Wednesday, April 27, 2016

Jack Daniels Fishing Story

A little fun today. You know I have a proclivity towards Jack Daniels. So I thought I would share this JD Fishing Story sent to me by friend Jim C. 
The Jack Daniels Fishing Story
I finally got around to going fishing this morning but after a while I ran out of worms.
Then I saw a cottonmouth with a frog in his mouth, and frogs are good bass bait.
Knowing the snake couldn’t bite me with the frog in his mouth, I grabbed him right behind the head, took the frog and put it in my bait bucket.
Now the dilemma was how to release the snake without getting bit.
I grabbed my bottle of Jack Daniels and poured a little whiskey in its mouth.
His eyes rolled back, he went limp, I released him into the lake without incident, and carried on my fishing with the frog.
A little later, I felt a nudge on my foot.
There was that same snake with two frogs in his mouth.

Tuesday, April 26, 2016

Guest Blogger Buck Klemkosky Slow and Steady Job Growth Not Enough

The U.S. Labor Department announced job growth of 215,000 for March in line with expectations. Given a working-age population of over 200 million, it doesn’t seem to be a significant number of jobs. But 215,000 new jobs are the net increase of many moving parts.

Annually, the U.S. creates a little less than 13 million jobs, but also destroys about 10 million jobs. If there was a net increase of 215,000, it means that approximately 1.05 million jobs were created and 833,000 destroyed for the net increase of 215,000 in March. Even during the Great Recession, 10 million jobs were created annually but unfortunately 16 million jobs were destroyed. In the U.S., job creation peaked out at 16 million in 2000 and hit 14 million in 2006, so the economy has not recovered in terms of job creation. Fortunately job destruction of 10 million is a three-decade low.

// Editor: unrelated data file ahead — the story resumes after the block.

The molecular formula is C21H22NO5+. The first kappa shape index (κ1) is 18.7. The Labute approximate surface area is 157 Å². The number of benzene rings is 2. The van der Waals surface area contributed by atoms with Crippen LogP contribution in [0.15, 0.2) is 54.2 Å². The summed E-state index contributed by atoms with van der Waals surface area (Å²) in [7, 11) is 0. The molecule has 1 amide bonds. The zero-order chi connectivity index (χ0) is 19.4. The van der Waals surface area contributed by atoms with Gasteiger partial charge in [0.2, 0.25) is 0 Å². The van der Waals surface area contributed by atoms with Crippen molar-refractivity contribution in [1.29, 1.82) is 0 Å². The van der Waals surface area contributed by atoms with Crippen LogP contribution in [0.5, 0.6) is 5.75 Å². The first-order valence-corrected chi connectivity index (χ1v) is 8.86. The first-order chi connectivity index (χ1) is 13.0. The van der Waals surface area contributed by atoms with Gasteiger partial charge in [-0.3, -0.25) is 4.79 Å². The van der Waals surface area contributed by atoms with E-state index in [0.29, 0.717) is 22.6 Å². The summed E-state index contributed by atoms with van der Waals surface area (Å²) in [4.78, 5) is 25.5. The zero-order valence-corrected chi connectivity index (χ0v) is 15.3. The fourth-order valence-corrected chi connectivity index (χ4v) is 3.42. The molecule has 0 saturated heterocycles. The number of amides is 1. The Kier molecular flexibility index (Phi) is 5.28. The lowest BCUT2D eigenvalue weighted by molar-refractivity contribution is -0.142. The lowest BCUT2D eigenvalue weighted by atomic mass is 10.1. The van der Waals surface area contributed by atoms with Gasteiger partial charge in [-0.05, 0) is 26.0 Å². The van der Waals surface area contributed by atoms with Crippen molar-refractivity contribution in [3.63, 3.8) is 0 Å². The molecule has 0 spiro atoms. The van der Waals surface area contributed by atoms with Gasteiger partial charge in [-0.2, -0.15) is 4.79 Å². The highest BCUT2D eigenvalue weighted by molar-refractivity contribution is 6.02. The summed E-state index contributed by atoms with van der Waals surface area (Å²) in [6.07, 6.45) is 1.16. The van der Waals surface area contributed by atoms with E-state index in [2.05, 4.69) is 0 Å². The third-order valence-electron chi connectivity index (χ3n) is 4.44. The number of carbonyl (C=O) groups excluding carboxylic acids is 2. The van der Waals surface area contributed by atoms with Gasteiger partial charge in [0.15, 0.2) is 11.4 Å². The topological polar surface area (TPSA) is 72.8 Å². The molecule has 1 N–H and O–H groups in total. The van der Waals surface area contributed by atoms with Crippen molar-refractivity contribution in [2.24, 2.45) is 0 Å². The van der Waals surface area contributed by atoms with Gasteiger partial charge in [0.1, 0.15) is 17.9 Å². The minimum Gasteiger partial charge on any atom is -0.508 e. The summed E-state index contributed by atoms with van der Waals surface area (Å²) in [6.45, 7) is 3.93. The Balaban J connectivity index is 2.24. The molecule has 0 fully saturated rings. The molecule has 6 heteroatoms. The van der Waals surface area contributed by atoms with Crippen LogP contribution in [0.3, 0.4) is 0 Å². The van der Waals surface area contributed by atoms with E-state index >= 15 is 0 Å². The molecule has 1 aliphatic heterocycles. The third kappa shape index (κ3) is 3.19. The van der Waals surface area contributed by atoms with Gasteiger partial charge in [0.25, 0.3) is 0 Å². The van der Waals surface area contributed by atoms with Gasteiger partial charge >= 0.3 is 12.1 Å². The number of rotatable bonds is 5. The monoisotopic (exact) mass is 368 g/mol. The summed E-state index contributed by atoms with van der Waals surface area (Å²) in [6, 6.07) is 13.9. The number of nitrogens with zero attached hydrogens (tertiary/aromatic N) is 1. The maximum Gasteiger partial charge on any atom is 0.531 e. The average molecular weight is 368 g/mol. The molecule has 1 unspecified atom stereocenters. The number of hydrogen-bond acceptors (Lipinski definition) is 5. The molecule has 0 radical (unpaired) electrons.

Since the labor market hit bottom in February 2010, a net of 14.4 million jobs have been created over the 73 months, a record for the longest period of sustainable job growth. The unemployment rate rose to 5.0% in March from 4.9% in February. As perverse as it may sound, the rise in the unemployment rate was considered good news because the civilian labor force participation rate increased to 63% from a 39-year low of 62.4% in September, meaning more people are entering the work force. The labor participation rate of workers ages 25-54 was 81.2% in the first quarter, a three-year high, but still down from 83.3% in 2007. There still is some slack in the labor market.